- Logan, Utah
- May 17, 1884 – Dedication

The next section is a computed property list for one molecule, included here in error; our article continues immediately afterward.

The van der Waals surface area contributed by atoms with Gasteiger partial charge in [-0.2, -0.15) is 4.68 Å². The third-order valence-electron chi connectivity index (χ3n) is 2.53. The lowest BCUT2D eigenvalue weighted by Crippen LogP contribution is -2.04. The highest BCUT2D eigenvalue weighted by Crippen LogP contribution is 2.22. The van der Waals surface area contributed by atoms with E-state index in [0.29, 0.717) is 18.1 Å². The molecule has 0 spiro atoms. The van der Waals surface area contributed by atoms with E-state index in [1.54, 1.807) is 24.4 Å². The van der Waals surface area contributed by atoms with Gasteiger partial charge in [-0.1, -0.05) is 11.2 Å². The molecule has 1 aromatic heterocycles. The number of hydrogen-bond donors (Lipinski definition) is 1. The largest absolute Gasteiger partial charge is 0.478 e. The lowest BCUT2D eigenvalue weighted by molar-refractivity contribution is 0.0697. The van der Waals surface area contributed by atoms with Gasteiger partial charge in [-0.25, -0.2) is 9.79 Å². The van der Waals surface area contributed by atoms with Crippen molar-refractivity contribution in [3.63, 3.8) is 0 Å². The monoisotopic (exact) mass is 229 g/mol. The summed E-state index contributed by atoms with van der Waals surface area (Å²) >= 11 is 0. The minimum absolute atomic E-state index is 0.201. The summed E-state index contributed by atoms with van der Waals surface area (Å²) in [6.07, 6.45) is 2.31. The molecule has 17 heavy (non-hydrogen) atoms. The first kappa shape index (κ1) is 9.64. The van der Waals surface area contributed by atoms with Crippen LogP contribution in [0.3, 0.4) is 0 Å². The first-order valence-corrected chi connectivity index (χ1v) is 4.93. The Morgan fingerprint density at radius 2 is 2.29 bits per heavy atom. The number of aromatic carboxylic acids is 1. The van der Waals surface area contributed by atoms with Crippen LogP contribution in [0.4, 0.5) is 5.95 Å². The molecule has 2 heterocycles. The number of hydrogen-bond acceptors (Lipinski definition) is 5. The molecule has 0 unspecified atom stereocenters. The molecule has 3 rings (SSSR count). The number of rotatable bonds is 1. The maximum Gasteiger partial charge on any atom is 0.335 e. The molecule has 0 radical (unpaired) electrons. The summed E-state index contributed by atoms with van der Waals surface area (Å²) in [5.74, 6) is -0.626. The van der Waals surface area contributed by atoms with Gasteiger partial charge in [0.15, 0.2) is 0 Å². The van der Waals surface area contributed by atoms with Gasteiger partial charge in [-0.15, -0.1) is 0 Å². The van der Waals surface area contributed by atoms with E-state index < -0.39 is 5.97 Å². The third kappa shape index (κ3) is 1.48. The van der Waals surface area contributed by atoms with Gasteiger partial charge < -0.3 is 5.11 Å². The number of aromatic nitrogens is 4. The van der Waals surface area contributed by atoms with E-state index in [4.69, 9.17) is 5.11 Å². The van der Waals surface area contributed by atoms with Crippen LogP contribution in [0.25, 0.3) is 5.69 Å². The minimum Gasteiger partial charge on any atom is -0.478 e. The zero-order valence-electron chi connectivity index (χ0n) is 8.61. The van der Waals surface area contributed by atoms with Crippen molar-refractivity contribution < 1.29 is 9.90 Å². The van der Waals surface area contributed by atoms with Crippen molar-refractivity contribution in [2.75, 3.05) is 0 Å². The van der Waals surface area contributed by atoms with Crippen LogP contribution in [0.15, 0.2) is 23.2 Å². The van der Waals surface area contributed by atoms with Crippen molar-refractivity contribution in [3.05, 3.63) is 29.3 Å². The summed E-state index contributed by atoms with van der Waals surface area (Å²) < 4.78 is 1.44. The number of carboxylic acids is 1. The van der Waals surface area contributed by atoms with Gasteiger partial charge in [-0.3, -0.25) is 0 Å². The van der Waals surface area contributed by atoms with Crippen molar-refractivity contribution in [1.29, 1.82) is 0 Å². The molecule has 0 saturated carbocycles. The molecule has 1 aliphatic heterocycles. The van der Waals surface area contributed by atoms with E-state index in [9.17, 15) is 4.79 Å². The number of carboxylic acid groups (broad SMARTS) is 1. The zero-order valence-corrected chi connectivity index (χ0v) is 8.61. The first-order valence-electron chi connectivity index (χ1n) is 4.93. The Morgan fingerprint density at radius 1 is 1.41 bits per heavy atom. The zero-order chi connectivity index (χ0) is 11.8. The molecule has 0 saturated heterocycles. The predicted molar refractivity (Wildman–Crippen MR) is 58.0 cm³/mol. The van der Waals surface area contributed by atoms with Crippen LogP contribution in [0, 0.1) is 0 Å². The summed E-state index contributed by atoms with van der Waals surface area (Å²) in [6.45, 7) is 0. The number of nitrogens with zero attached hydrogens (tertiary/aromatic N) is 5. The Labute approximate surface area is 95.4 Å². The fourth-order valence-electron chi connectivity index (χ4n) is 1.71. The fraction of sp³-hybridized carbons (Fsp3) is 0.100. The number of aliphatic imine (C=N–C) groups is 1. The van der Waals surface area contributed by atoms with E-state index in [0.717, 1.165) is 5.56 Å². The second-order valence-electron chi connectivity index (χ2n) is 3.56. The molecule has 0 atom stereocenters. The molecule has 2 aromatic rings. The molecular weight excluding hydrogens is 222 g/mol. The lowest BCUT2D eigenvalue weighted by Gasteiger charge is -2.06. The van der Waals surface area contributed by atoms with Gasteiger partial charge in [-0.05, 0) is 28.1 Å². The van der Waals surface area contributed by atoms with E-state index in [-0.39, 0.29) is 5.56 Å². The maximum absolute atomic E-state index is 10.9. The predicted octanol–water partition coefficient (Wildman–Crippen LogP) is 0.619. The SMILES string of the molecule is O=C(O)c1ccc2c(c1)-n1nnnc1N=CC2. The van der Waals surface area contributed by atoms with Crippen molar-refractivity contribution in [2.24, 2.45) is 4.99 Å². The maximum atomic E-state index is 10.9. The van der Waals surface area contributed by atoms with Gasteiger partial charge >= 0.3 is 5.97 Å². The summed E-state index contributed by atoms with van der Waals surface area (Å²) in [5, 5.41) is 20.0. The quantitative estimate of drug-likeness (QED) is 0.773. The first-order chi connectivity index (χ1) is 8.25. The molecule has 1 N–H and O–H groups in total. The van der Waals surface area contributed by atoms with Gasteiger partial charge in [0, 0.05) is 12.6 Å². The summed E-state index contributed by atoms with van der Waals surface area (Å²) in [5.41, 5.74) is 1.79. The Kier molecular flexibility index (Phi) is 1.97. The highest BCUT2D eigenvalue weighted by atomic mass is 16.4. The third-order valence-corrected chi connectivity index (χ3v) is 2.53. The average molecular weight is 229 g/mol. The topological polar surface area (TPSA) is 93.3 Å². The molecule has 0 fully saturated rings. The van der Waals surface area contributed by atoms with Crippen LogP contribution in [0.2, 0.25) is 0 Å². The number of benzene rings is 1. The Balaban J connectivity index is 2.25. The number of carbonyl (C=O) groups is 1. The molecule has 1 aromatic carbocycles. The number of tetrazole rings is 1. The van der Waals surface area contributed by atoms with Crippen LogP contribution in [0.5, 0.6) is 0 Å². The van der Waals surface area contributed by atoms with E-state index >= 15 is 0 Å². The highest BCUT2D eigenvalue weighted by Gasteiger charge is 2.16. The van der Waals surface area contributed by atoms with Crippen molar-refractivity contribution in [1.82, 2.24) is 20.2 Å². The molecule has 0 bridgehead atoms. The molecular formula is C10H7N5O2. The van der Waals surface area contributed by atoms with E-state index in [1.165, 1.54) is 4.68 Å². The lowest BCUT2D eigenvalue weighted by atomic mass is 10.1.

Inspiring StoriesOn one occasion I heard the late Apostle Marriner W. Merrill, President of the Logan Temple, relate this extraordinary incident: He was sitting in his office one morning, he said, when he noticed from the window a company of people coming up the hill to the Temple. As they entered the Temple grounds they presented rather a strange appearance, not only in dress but in their mode of travel. Some were riding on horses, others were in conveyances, and still others were afoot. He wondered who they could be as he was not looking for a company of such size that particular morning. They dismounted from their horses, stepped down from their conveyances, put their animals under the shade and walked about complacently as if they had a perfect right to be there. A little later a person unknown to Brother Merrill entered the room. Brother Merrill said to him: “Who are you and who are these people who have come up and taken possession of the Temple grounds unannounced?” He answered and said: “I am Satan and these are my people.” Brother Merrill then said: “What do you want? Why have you come here?” Satan replied: “I don’t like the work that is going on in this Temple and feel that it should be discontinued. Will you stop it?” Brother Merrill answered and said emphatically, “No, we will not stop it. The work must go on.” “Since you refuse to stop it, I will tell you what I propose to do,” the adversary said. “I will take these people, my followers, and distribute them throughout this Temple district, and will instruct them to whisper in the ears of people, persuading them not to go to the Temple, and thus bring about a cessation of your Temple work.” Satan then withdrew. President Merrill, commenting on this strange interview with the Evil One, said that for quite a period of time the spirit of indifference to Temple work seemed to take possession of the people and very few came to the House of the Lord. The presumption was that Satan had carried out his threat which caused a temporary lull in Temple work. It is not to be wondered at that Satan, who is the enemy of all righteousness, is displeased with Temple work. 1